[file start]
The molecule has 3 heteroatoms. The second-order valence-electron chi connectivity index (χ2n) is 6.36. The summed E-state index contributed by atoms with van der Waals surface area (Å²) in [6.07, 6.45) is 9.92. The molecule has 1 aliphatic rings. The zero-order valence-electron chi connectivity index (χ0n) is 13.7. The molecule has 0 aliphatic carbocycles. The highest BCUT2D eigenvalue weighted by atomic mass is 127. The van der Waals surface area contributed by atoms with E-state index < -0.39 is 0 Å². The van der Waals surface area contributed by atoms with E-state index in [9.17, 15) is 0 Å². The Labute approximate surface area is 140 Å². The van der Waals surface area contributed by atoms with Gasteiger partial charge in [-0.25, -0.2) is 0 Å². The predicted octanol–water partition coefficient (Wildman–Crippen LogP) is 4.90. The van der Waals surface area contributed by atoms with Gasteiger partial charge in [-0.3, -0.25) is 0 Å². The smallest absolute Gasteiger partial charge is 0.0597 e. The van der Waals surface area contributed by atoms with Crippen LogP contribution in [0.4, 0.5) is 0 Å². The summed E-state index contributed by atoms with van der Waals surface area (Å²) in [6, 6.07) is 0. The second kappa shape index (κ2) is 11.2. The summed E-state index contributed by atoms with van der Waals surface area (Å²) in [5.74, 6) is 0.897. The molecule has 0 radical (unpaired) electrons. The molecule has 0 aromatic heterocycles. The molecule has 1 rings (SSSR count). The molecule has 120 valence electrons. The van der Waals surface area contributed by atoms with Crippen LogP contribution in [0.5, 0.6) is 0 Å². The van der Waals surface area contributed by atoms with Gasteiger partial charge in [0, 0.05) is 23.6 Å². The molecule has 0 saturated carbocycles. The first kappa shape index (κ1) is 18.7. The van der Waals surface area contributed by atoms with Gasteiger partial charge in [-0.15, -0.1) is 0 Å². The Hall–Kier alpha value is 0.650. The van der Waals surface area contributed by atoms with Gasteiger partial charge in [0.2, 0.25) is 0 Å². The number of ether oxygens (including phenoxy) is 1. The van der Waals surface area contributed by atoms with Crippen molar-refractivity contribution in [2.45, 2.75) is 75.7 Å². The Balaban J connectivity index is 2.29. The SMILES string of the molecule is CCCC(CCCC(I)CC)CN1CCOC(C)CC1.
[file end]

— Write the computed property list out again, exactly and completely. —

The molecule has 3 heteroatoms. The second-order valence-electron chi connectivity index (χ2n) is 6.36. The summed E-state index contributed by atoms with van der Waals surface area (Å²) in [6.07, 6.45) is 9.92. The molecule has 1 aliphatic rings. The zero-order valence-electron chi connectivity index (χ0n) is 13.7. The molecule has 0 aliphatic carbocycles. The highest BCUT2D eigenvalue weighted by atomic mass is 127. The van der Waals surface area contributed by atoms with E-state index < -0.39 is 0 Å². The van der Waals surface area contributed by atoms with E-state index in [9.17, 15) is 0 Å². The Labute approximate surface area is 140 Å². The van der Waals surface area contributed by atoms with Gasteiger partial charge in [-0.25, -0.2) is 0 Å². The predicted octanol–water partition coefficient (Wildman–Crippen LogP) is 4.90. The van der Waals surface area contributed by atoms with Gasteiger partial charge in [-0.3, -0.25) is 0 Å². The smallest absolute Gasteiger partial charge is 0.0597 e. The van der Waals surface area contributed by atoms with Crippen LogP contribution in [0.4, 0.5) is 0 Å². The summed E-state index contributed by atoms with van der Waals surface area (Å²) in [6, 6.07) is 0. The second kappa shape index (κ2) is 11.2. The summed E-state index contributed by atoms with van der Waals surface area (Å²) in [5.74, 6) is 0.897. The molecule has 0 radical (unpaired) electrons. The molecule has 0 aromatic heterocycles. The molecule has 1 rings (SSSR count). The molecule has 120 valence electrons. The van der Waals surface area contributed by atoms with Crippen LogP contribution in [0.5, 0.6) is 0 Å². The van der Waals surface area contributed by atoms with Gasteiger partial charge in [0, 0.05) is 23.6 Å². The molecule has 0 saturated carbocycles. The first kappa shape index (κ1) is 18.7. The van der Waals surface area contributed by atoms with Gasteiger partial charge in [-0.15, -0.1) is 0 Å². The Hall–Kier alpha value is 0.650. The van der Waals surface area contributed by atoms with Gasteiger partial charge in [0.2, 0.25) is 0 Å². The number of ether oxygens (including phenoxy) is 1. The van der Waals surface area contributed by atoms with Crippen molar-refractivity contribution in [2.45, 2.75) is 75.7 Å². The Balaban J connectivity index is 2.29. The SMILES string of the molecule is CCCC(CCCC(I)CC)CN1CCOC(C)CC1.